Disasters and emergencies can happen when family members aren’t together.
How a family emergency plan helps
You will all know what to do and who to contact.
In a serious emergency, things like phone lines, power or water may not work. Your family plan helps you manage until services are restored.
Prepare your family plan:
Assess the hazards
What kinds of disasters could happen in your home and region?
Make plans to get out
- Find two exits to the outside from every bedroom in your home.
- Set two family meeting places: one outside your home and one outside your neighbourhood, within a few blocks of your home.
Trusted Information Sources
- Saanich website (www.saanich.ca)
- Twitter (@SaanichEP)
- Facebook (Saanich.BC)
- Traditional news media (TV, radio)
- Municipal, Provincial or Federal government alerts are sent to TV, radio and compatible cell phones
Communicating in a disaster
- There is no way to know which communications will work after a disaster. Consider these points as you plan:
- Immediately after a disaster, phone systems may be congested. To ensure life safety calls get through keep calls brief and limit phone use where you can.
- If you have a landline, make sure that you have at least one phone that does not require power and have other methods to communicate with family.
- Keep your cell phone charged. Do not wait for it to be dead before charging. To save power, turn off extra features like bluetooth, location services and mobile data. Consider getting a battery charging pack for your electronic devices.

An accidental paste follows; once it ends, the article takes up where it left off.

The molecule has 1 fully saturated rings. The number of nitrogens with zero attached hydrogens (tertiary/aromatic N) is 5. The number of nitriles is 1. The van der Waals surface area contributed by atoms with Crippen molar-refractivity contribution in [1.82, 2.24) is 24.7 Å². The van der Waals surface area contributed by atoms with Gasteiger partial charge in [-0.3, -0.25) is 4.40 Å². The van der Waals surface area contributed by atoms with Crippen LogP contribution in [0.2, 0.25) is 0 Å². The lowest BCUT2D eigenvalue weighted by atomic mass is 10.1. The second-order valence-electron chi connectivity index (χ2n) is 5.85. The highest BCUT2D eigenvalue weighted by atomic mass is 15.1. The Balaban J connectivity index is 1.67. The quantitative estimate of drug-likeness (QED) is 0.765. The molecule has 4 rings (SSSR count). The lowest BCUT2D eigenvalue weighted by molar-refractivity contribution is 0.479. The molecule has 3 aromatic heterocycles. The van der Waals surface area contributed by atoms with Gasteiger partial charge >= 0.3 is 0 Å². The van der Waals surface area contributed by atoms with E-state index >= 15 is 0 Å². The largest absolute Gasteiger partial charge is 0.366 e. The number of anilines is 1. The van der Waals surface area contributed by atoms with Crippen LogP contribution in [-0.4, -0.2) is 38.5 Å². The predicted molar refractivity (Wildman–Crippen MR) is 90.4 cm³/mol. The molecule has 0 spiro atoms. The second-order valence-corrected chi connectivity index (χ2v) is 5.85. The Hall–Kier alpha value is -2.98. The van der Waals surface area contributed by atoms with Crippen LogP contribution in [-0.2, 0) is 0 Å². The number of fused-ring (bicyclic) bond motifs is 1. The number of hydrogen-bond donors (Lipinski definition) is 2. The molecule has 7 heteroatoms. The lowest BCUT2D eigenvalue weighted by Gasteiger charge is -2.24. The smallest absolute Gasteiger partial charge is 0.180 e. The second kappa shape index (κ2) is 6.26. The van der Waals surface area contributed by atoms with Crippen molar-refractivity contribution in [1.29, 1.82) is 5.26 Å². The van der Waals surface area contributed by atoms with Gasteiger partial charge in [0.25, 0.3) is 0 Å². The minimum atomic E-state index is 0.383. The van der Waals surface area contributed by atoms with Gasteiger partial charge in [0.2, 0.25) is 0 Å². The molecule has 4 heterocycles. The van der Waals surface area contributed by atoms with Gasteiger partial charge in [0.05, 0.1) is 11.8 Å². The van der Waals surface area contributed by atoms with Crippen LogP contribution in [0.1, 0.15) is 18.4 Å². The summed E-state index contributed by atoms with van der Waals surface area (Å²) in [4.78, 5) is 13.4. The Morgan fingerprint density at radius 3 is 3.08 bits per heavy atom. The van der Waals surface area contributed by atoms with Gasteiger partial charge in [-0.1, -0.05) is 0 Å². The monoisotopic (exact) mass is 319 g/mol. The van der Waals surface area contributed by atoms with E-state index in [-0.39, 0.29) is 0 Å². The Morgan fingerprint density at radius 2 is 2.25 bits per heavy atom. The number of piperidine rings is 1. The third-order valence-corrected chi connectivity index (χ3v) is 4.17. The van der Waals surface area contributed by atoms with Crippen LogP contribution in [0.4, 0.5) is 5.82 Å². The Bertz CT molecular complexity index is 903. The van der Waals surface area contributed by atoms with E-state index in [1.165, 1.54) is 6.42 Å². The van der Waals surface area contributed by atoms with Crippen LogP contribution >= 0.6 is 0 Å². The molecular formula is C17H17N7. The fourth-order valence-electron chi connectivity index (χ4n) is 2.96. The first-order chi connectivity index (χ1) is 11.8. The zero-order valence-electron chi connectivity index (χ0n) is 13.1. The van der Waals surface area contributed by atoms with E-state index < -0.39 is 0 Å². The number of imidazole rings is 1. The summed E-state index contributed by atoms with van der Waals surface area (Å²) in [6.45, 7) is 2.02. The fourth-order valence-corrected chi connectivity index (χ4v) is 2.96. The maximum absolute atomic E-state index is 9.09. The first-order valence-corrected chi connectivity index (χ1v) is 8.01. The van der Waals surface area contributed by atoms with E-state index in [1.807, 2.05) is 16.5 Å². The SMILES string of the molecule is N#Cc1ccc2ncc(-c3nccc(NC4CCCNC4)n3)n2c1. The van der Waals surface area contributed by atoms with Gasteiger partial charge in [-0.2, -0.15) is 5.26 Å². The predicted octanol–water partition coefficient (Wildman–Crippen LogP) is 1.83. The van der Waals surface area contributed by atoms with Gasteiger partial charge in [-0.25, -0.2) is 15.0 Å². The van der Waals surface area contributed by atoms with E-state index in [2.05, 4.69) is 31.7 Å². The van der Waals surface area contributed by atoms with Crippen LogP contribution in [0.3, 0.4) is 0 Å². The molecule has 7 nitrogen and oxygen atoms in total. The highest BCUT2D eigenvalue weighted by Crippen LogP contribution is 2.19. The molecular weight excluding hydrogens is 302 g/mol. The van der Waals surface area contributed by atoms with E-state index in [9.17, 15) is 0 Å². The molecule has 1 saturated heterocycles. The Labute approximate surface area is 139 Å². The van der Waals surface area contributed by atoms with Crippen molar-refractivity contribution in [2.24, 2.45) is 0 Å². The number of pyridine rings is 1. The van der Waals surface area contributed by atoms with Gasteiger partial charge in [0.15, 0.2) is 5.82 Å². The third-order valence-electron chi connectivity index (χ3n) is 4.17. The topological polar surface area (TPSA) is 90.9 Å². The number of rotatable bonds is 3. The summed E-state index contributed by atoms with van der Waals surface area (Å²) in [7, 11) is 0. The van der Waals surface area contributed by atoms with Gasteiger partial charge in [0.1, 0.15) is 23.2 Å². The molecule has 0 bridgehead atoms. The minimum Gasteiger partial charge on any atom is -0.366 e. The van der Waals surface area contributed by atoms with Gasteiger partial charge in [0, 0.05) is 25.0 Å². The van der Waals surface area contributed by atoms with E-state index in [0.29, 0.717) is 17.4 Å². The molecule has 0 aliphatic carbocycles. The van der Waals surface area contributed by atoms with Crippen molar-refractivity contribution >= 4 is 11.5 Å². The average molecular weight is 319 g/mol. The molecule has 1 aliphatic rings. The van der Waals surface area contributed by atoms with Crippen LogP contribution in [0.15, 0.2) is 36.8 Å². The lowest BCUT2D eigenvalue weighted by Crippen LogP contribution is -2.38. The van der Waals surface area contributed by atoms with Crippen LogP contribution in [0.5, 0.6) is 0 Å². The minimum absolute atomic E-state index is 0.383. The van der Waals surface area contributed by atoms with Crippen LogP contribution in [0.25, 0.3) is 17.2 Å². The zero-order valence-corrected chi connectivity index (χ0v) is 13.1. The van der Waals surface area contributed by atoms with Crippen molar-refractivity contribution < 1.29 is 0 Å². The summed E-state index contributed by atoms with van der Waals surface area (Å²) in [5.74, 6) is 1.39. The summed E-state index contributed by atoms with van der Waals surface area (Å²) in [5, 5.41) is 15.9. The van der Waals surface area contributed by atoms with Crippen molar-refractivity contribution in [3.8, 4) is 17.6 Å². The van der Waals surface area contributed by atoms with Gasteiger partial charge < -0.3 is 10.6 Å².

- Cellular networks may be damaged or have reduced service after an emergency. Calls and text message deliveries may be delayed and you may not have access to data services.
- Access to the internet may be disrupted or slow because of outages, high demand for service or loss of power, including the power to your computer.
- Have an out-of-area contact that all members of your family will check-in with after a disaster. Ideally this person would be located somewhere not impacted by the same disaster as you (e.g. out-of-province). This person acts as a central point for everyone to check-in with and relay messages so that you do not have to call everyone to find out their condition and location.
Consider the following before an emergency
- Prepare emergency kits.
- Make sure everyone knows where they are.
- Teach family members how to turn off utilities, use a fire extinguisher, and call 9-1-1.
Take care of loved ones
- Children or older adults may have special needs. Plan for them.
- Plan for your pets.
- Assign other people to pick up your children if you can’t and ensure the school knows they have the authority to do so.
- Identify someone out-of-area to be your family contact.
- Save copies of documents like birth certificates, prescriptions and home insurance on a password protected memory stick. You can also photocopy them.
Learn the best ways to prepare
- Attend a preparedness presentation.
- Review information on home fire safety.
Shelter in Place
This means to take action by going or remaining safely indoors during an outdoor release of a hazardous substance. Sheltering-in-place [PDF - 141 KB] is the most effective response during the first few hours of a substance release where the public would be a higher risk outdoors. The goal is to reduce the movement of air into and out of a building until the hazard has passed or other emergency actions can be taken.
A decision to shelter in place is made to save lives.